Weather forecasters have a tougher job predicting winter conditions over Europe in some years over others, concludes a new study carried out by the National Oceanography Centre.
The study revealed that the relationship between our winter weather and the strength of the airflow coming in from the Atlantic - one of the factors used by forecasters to predict the weather - is stronger in some years than others. The results were recently published in the Royal Meteorological Society publication Weather.
Co-authors Drs Joël Hirschi and Bablu Sinha from the National Oceanography Centre explain: "There are two major atmospheric pressure systems centred around Iceland and the Azores that are very influential for the weather in Europe. Air flows between these two systems, bringing mild air from the North Atlantic to Europe. The pressure difference between the two pressure systems - and the corresponding airflow - fluctuates and scientists call this phenomenon the 'North Atlantic Oscillation', or NAO, which is by convention positive when the pressure difference is a stronger than average and negative when it is weaker than average.
"When there is more air coming from the Atlantic, we get milder, wetter winters, as in 2007 and 2008. And when the airflow is weaker, our weather is influenced by air masses from Siberia and the Arctic, bringing colder and drier conditions."
But the scientists wanted to know how reliable the relationship is between the pressure systems over Iceland and the Azores, and European weather. The results show that when the airflow is weaker - due to a smaller pressure difference between the two systems - European weather is harder to predict than when it is stronger.
"It's like a guitar string," says Dr Hirschi. "When there is tension in the string, it stays straight. If you slacken the tension enough, the string goes wobbly.
"So when we have a vigorous airflow driven by a large pressure difference, it tends to stay straight and the weather is easy to define. When weaker, the airflow meanders, leading to more complicated weather patterns. You get big differences in weather over Europe, switching between cold Arctic/Siberian air masses, and milder subtropical air masses. This is why in December 2010, the UK suffered from low temperatures and heavy snowfall, while other European regions such as the Balkans experienced warm and wet conditions."
In this study, the researchers looked at the strength of the NAO during each year between 1880 and 2009 and compared this with observations of winter weather conditions over the same period.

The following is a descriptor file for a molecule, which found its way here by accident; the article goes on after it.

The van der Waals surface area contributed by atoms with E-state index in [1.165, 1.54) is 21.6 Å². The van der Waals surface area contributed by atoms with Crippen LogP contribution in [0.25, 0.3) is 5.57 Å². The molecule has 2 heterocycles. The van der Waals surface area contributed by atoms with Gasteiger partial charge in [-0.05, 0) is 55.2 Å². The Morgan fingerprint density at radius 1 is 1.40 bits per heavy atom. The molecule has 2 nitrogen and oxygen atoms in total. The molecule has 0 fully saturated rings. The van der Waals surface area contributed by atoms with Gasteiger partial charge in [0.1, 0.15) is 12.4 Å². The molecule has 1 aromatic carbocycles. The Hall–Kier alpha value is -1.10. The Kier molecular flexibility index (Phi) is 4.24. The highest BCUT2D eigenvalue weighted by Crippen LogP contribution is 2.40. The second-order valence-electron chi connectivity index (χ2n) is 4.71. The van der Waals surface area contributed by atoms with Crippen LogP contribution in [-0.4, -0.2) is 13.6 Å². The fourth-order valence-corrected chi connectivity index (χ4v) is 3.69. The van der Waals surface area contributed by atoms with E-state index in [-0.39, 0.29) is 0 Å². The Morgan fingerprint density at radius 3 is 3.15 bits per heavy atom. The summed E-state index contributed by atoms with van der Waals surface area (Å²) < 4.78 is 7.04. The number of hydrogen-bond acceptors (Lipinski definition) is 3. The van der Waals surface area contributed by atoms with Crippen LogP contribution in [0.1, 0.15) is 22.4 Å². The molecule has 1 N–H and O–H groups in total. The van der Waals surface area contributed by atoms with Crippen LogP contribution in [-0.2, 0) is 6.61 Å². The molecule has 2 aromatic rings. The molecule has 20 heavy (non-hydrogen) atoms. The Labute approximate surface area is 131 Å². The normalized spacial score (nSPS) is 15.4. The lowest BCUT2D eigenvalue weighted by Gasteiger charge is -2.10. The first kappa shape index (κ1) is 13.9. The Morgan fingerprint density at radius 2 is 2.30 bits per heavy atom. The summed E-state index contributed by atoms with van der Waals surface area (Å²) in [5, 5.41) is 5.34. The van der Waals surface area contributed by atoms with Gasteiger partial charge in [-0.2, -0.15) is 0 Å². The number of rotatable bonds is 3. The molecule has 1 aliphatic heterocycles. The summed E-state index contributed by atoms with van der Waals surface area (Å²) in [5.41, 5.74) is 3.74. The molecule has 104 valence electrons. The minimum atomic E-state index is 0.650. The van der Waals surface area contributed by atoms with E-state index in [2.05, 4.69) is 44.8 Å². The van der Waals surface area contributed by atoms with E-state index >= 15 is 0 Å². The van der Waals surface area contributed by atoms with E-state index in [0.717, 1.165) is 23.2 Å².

Notes for editors
1. Reference: Heape, R., Hirschi, J. and Sinha, B. (2013), Asymmetric response of European pressure and temperature anomalies to NAO positive and NAO negative winters. Weather, 68: 73. doi: 10.1002/wea.2068
2. The satellite image shows widespread snowfall in the UK in December 2010. Other areas in Europe experienced relatively warm and wet conditions at this time, despite a weak inflow of air coming from the Atlantic (negative North Atlantic Oscillation). Credit NASA / Jeff Schmaltz.
3. The National Oceanography Centre (NOC) is the UK's leading institution for integrated coastal and deep ocean research. NOC operates the Royal Research Ships James Cook and Discovery and develops technology for coastal and deep ocean research. Working with its partners NOC provides long-term marine science capability including: sustained ocean observing, state-of-the-art numerical ocean models, mapping and surveying, data management and scientific advice.
NOC operates at two sites, Southampton and Liverpool, with the headquarters based in Southampton.
Among the resources that NOC provides on behalf of the UK are the British Oceanographic Data Centre (BODC), the Marine Autonomous and Robotic Systems (MARS) facility, the National Tide and Sea Level Facility (NTSLF), the Permanent Service for Mean Sea Level (PSMSL) and British Ocean Sediment Core Research Facility (BOSCORF).
The National Oceanography Centre is wholly owned by the Natural Environment Research Council (NERC).
Catherine Beswick, Communications and Public Engagement, National Oceanography Centre, firstname.lastname@example.org, +44 238 059 8490